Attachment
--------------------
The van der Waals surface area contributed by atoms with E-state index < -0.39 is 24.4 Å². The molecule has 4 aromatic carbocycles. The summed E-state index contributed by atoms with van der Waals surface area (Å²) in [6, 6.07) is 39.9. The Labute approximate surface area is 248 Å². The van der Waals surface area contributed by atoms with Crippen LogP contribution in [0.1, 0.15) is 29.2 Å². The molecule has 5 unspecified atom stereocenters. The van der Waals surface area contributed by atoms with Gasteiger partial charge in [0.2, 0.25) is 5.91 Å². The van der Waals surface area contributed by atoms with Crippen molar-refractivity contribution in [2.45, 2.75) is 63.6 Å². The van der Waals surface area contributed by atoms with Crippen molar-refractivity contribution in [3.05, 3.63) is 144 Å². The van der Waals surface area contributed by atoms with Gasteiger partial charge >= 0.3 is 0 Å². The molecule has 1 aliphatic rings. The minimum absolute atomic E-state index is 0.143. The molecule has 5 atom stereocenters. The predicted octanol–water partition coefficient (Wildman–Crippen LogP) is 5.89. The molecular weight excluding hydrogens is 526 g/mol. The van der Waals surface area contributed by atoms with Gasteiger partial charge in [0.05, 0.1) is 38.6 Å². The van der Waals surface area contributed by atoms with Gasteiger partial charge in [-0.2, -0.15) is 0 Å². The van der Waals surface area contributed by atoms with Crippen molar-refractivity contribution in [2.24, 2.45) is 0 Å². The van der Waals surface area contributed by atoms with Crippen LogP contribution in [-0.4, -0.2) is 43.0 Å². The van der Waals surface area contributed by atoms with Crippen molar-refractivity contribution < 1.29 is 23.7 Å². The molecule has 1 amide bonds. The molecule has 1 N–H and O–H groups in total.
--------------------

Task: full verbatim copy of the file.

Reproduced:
The van der Waals surface area contributed by atoms with E-state index < -0.39 is 24.4 Å². The molecule has 4 aromatic carbocycles. The summed E-state index contributed by atoms with van der Waals surface area (Å²) in [6, 6.07) is 39.9. The Labute approximate surface area is 248 Å². The van der Waals surface area contributed by atoms with Crippen LogP contribution in [0.1, 0.15) is 29.2 Å². The molecule has 5 unspecified atom stereocenters. The van der Waals surface area contributed by atoms with Gasteiger partial charge in [0.2, 0.25) is 5.91 Å². The van der Waals surface area contributed by atoms with Crippen molar-refractivity contribution in [2.45, 2.75) is 63.6 Å². The van der Waals surface area contributed by atoms with Crippen molar-refractivity contribution in [3.05, 3.63) is 144 Å². The van der Waals surface area contributed by atoms with Gasteiger partial charge >= 0.3 is 0 Å². The molecule has 1 aliphatic rings. The minimum absolute atomic E-state index is 0.143. The molecule has 5 atom stereocenters. The predicted octanol–water partition coefficient (Wildman–Crippen LogP) is 5.89. The molecular weight excluding hydrogens is 526 g/mol. The van der Waals surface area contributed by atoms with Gasteiger partial charge in [0.05, 0.1) is 38.6 Å². The van der Waals surface area contributed by atoms with Gasteiger partial charge in [-0.2, -0.15) is 0 Å². The van der Waals surface area contributed by atoms with Crippen molar-refractivity contribution in [2.24, 2.45) is 0 Å². The van der Waals surface area contributed by atoms with Crippen LogP contribution in [-0.4, -0.2) is 43.0 Å². The van der Waals surface area contributed by atoms with Crippen molar-refractivity contribution < 1.29 is 23.7 Å². The molecule has 1 amide bonds. The molecule has 1 N–H and O–H groups in total.